STAFF in care homes should coordinate the way elderly residents watch TV after with dementia sufferers often benefiting from watching their favourite programmes, according to an international expert.

Those in care can be made to feel part of national events, stay socially engaged and even cope with bereavement by watching TV, said Professor June Andrews of Stirling University.

Prof Andrews says television can involve older people in major events from Rugby’s Six Nations and Wimbledon, to Royal weddings or anniversaries, while the theme tune of a favourite show can calm someone who is agitated or upset.

Much research has focused on the negative impact of viewing, and ‘telly on’ has become a shorthand for a depressing care home environment, where residents sit mute around a screen in dreary surroundings, she admits.

But care homes should move beyond using the TV as a ‘babysitter’, Prof Andrews says - and the best already are. New technology and can make for tailor made programming and help keep alive the interests of someone who has lost mobility or has memory problems.

“I’ve yet to visit a care home that doesn’t rely on TV at all,” she said. “But I think we need to get away from the view that it is a low grade occupation.”

For someone who has attended church all their life, but can no longer easily do so, a visiting pastor might be the next best thing, Prof Andrews, who is based at the university's Dementia Services Development Centre, says.

But a TV church service such as Songs of Praise could also fill the gap. Cookery programmes can stimulate elderly residents who may argue about merits of different ways of preparing meals, while someone interested in sport, or someone used to Gaelic or a foreign language, for example could have programming organised to meet their interests or cultural needs.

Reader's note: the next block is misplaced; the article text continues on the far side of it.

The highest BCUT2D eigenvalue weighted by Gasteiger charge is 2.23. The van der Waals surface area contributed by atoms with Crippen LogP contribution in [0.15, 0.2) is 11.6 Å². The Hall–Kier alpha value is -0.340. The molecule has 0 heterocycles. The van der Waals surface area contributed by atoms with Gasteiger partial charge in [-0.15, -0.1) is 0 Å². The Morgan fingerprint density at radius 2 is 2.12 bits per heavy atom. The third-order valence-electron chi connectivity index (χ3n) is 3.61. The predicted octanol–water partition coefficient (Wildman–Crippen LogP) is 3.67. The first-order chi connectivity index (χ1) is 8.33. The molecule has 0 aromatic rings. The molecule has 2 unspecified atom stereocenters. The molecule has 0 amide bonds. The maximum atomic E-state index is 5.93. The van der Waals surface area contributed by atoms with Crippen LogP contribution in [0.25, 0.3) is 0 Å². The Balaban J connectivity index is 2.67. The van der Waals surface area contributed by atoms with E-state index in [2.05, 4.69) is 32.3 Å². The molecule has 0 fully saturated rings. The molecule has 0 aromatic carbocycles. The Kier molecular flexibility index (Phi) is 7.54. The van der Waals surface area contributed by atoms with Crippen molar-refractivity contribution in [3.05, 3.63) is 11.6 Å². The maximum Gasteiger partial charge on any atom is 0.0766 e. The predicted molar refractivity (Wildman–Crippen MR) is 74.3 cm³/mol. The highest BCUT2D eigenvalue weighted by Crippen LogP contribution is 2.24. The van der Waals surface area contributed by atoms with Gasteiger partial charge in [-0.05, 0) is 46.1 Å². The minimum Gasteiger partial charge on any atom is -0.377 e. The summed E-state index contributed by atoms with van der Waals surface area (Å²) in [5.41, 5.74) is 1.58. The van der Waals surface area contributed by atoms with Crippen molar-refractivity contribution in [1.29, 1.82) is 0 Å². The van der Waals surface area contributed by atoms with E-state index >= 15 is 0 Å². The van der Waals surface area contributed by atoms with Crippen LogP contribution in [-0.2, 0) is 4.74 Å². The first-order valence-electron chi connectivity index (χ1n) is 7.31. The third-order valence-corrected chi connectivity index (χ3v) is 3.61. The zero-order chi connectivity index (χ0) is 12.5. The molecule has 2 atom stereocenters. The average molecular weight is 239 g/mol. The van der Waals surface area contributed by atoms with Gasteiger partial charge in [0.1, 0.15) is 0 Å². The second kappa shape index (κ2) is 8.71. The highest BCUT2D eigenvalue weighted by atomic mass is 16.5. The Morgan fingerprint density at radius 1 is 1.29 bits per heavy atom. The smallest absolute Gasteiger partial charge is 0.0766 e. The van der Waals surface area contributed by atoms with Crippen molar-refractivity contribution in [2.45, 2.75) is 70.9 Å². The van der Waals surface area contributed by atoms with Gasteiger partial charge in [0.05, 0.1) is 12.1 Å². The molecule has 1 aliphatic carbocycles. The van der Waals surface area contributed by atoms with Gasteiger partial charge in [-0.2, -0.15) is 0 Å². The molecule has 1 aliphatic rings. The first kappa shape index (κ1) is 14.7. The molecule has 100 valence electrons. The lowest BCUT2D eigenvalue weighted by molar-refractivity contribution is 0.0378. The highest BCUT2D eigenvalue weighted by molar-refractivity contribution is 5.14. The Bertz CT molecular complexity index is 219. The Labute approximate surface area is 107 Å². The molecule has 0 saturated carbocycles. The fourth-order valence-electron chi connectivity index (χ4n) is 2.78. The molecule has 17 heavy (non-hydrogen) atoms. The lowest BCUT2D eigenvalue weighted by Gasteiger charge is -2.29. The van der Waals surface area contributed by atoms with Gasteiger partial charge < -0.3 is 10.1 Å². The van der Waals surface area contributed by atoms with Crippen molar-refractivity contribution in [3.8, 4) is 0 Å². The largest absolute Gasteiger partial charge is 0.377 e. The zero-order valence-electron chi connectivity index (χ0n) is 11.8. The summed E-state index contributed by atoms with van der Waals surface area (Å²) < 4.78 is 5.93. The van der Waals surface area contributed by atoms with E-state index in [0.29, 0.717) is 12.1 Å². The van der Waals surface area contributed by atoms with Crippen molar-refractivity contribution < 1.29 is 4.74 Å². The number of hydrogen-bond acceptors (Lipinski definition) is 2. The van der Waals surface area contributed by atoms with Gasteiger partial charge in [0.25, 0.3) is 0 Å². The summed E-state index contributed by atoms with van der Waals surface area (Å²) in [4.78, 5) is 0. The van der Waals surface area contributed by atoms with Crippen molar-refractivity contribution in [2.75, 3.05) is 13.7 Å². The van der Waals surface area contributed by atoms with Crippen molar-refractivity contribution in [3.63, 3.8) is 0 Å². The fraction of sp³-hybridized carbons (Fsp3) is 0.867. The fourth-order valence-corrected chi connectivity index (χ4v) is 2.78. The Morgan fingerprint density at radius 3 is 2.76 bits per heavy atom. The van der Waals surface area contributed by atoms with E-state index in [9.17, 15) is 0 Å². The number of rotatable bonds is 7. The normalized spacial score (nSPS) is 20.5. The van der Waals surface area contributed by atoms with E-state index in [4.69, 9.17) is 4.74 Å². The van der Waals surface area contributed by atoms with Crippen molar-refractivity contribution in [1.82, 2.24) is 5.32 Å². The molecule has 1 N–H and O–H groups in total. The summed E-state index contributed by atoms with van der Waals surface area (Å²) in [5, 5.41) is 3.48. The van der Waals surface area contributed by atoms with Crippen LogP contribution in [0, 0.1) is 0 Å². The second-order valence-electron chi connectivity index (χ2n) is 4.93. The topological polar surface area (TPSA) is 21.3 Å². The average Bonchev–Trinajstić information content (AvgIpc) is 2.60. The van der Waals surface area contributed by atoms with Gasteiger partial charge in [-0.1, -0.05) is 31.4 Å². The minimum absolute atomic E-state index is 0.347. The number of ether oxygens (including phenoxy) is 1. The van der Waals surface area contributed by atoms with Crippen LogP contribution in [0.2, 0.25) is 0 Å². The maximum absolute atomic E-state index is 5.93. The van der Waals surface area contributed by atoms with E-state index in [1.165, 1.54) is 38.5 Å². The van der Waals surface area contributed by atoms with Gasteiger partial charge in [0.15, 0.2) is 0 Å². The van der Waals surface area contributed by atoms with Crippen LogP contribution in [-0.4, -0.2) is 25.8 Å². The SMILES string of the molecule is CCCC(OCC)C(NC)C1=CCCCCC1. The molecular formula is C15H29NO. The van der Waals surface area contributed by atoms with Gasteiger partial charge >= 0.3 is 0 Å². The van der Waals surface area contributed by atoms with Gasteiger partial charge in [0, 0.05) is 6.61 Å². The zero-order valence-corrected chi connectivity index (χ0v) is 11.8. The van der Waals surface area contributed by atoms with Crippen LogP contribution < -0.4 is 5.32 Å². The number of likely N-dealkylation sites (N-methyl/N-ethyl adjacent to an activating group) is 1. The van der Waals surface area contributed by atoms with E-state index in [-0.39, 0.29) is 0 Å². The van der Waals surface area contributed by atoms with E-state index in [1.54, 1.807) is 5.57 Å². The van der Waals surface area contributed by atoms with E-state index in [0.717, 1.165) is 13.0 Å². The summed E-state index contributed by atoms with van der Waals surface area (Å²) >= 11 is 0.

The report, which makes eight recommendations for using TV in homes, says a television retains a “special, symbolic significance in care homes... literally part of the furniture, a source of comfort and continuity between home and care home.”

The report recommends TV is considered as part of the design of homes, and that assumptions are not made about what people want to watch. TVs should also be user friendly with manageable remote control handsets and even home cinema type set ups to promote communal viewing of films or events.

“If someone is into sitcoms or crime drama, they can be on as often as staff put it on. In some cases, even if they do not take much interest in the plot, the act of hearing the music and sitting down to watch can be calming,” she said.

“The dangers of TV can be quite real. Someone left watching television on their own may not be able to turn it off if something upsetting comes on so you need to be careful.”

Staff usually responsible for organising excursions or social activities within a care home could take responsibility for TV-based activities too, she said.

“Many care homes have activities coordinators, responsible for creative arts, visits and trips. They may not think it is their job to supervise or shape the way TV is used, but with a bit of focus, it can have similar effects. What you don’t want is for a low-waged, task-focused temporary care worker to decide, or the television sitting in the corner, ungoverned, with residents watching whatever comes on randomly.”

Ranald Mair, chief executive of Scottish Care, which represents the private care home sector welcomed the suggestions. “Every care home will have access to TVs, but sometimes a TV in someone’s own room might be seen as an optional extra, or provided by families,” he said. “We wouldn’t want large groups of people sitting staring at a screen, but television can encourage reminiscence and help keep people in touch. You need good staffing ratios to maximise the benefits.”